Well, there was a great cry outside, and the castle walls were heard splitting and cracking. Every one in the castle was alarmed, and made their way out. The prince and princess went with the rest, and by the time all were safe on the lawn, down came the building, and made the ground tremble for miles round. No one ever saw the witch and her daughter afterwards. It was not long till the prince and princess had their children with them, and then they set out for their own palace. The kings of Ireland, and of Munster and Ulster, and their wives, soon came to visit them, and may every one that deserves it be as happy as the Brown Bear of Norway and his family.

The Goban Saor, pronounced Gubawn Seer (free smith, free mason, or free carpenter, in fact), is a relative of Wayland Smith, or Vcelund, in the Vcelundar Quida ; but with equal skill he is endowed with more mother wit than the Northern craftsman. Unconnected adventures of this character are met with in every country of Europe. It is probable that a more complete legend concerning this celebrated gow (Smith) would be met with in Mayo or Kerry. Vulcan or Prometheus was the original craftsman; perhaps Daedalus might dispute the honour with them. These old-world legends have reached our time and our province in an unsatisfactory and degraded state. All that remains to us is to make the most we can of our materials.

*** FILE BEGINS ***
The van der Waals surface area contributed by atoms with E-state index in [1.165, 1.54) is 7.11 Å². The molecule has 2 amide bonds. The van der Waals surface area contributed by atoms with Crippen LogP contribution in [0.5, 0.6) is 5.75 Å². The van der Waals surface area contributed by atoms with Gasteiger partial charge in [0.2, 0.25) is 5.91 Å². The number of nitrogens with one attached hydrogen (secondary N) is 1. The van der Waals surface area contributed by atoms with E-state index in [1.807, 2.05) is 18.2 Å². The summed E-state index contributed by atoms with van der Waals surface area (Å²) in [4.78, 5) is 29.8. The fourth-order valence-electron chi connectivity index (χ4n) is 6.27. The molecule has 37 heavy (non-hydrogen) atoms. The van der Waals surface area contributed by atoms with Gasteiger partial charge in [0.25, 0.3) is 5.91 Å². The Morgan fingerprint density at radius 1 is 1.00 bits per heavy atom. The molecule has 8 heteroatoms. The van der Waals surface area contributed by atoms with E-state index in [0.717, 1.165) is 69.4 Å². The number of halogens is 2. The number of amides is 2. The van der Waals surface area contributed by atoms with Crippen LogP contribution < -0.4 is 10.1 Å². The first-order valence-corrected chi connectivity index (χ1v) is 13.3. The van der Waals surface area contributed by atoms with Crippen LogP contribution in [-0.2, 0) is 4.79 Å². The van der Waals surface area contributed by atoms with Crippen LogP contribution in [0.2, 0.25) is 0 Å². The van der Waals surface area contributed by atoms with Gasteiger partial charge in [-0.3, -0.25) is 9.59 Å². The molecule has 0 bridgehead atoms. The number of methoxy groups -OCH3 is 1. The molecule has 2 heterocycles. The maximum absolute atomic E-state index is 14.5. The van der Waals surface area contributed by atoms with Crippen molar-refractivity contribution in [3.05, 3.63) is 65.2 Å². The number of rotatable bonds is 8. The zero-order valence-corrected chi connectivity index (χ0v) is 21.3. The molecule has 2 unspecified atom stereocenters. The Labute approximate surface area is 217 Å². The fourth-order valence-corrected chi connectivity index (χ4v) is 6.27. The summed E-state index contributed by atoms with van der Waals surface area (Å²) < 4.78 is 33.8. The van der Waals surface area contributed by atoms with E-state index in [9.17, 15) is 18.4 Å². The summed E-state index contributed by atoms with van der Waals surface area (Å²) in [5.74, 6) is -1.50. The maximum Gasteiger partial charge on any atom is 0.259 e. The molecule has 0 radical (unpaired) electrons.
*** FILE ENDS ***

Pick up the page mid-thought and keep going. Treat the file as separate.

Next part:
Our smith is a more moral, as well as a more fortunate man, than the Vcelund of the Northern saga. Vcelund returns evil for evil, and the master smith of MM. Asbjornsen and Moe is altogether unprincipled. He cuts off horses' legs to shoe them with the greater ease to himself, and sets an old woman in his furnace, in the vague hope that he may hammer her into a fresh young lass when she is hot enough.